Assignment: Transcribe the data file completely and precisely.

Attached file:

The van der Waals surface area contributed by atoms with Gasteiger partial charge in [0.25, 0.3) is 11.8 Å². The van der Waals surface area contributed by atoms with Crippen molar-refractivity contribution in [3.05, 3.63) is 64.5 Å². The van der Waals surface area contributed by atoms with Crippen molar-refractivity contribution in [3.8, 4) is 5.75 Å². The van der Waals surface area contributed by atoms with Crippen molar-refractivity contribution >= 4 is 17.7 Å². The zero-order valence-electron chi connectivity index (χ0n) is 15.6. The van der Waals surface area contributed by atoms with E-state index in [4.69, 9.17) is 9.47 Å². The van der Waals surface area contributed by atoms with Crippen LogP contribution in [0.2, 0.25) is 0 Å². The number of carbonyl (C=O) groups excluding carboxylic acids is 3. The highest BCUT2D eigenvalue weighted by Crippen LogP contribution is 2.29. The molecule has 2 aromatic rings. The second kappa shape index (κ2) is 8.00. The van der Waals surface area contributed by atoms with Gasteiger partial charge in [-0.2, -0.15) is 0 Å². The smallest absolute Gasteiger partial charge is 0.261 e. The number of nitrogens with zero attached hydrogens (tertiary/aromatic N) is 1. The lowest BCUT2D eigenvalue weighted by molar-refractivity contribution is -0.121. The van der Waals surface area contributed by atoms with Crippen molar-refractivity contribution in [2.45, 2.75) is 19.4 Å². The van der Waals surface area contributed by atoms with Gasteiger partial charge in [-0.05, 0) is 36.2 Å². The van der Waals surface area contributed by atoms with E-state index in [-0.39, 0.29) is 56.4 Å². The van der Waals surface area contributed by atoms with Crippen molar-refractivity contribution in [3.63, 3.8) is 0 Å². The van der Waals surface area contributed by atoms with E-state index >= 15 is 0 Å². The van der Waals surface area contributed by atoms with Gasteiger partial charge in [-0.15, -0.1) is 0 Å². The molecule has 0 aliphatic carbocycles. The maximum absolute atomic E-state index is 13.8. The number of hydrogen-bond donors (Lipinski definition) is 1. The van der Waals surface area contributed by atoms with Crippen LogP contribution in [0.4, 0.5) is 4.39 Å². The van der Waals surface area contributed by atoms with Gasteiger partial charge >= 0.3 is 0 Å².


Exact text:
The van der Waals surface area contributed by atoms with Gasteiger partial charge in [0.25, 0.3) is 11.8 Å². The van der Waals surface area contributed by atoms with Crippen molar-refractivity contribution in [3.05, 3.63) is 64.5 Å². The van der Waals surface area contributed by atoms with Crippen molar-refractivity contribution in [3.8, 4) is 5.75 Å². The van der Waals surface area contributed by atoms with Crippen molar-refractivity contribution >= 4 is 17.7 Å². The zero-order valence-electron chi connectivity index (χ0n) is 15.6. The van der Waals surface area contributed by atoms with E-state index in [4.69, 9.17) is 9.47 Å². The van der Waals surface area contributed by atoms with Crippen LogP contribution in [0.2, 0.25) is 0 Å². The number of carbonyl (C=O) groups excluding carboxylic acids is 3. The highest BCUT2D eigenvalue weighted by Crippen LogP contribution is 2.29. The molecule has 2 aromatic rings. The second kappa shape index (κ2) is 8.00. The van der Waals surface area contributed by atoms with Gasteiger partial charge in [-0.2, -0.15) is 0 Å². The smallest absolute Gasteiger partial charge is 0.261 e. The number of nitrogens with zero attached hydrogens (tertiary/aromatic N) is 1. The lowest BCUT2D eigenvalue weighted by molar-refractivity contribution is -0.121. The van der Waals surface area contributed by atoms with Crippen molar-refractivity contribution in [2.45, 2.75) is 19.4 Å². The van der Waals surface area contributed by atoms with Gasteiger partial charge in [-0.05, 0) is 36.2 Å². The van der Waals surface area contributed by atoms with E-state index in [-0.39, 0.29) is 56.4 Å². The van der Waals surface area contributed by atoms with Crippen molar-refractivity contribution in [3.63, 3.8) is 0 Å². The van der Waals surface area contributed by atoms with E-state index >= 15 is 0 Å². The van der Waals surface area contributed by atoms with Gasteiger partial charge in [-0.15, -0.1) is 0 Å². The molecule has 0 aliphatic carbocycles. The maximum absolute atomic E-state index is 13.8. The number of hydrogen-bond donors (Lipinski definition) is 1. The van der Waals surface area contributed by atoms with Crippen LogP contribution in [0.4, 0.5) is 4.39 Å². The van der Waals surface area contributed by atoms with Gasteiger partial charge >= 0.3 is 0 Å².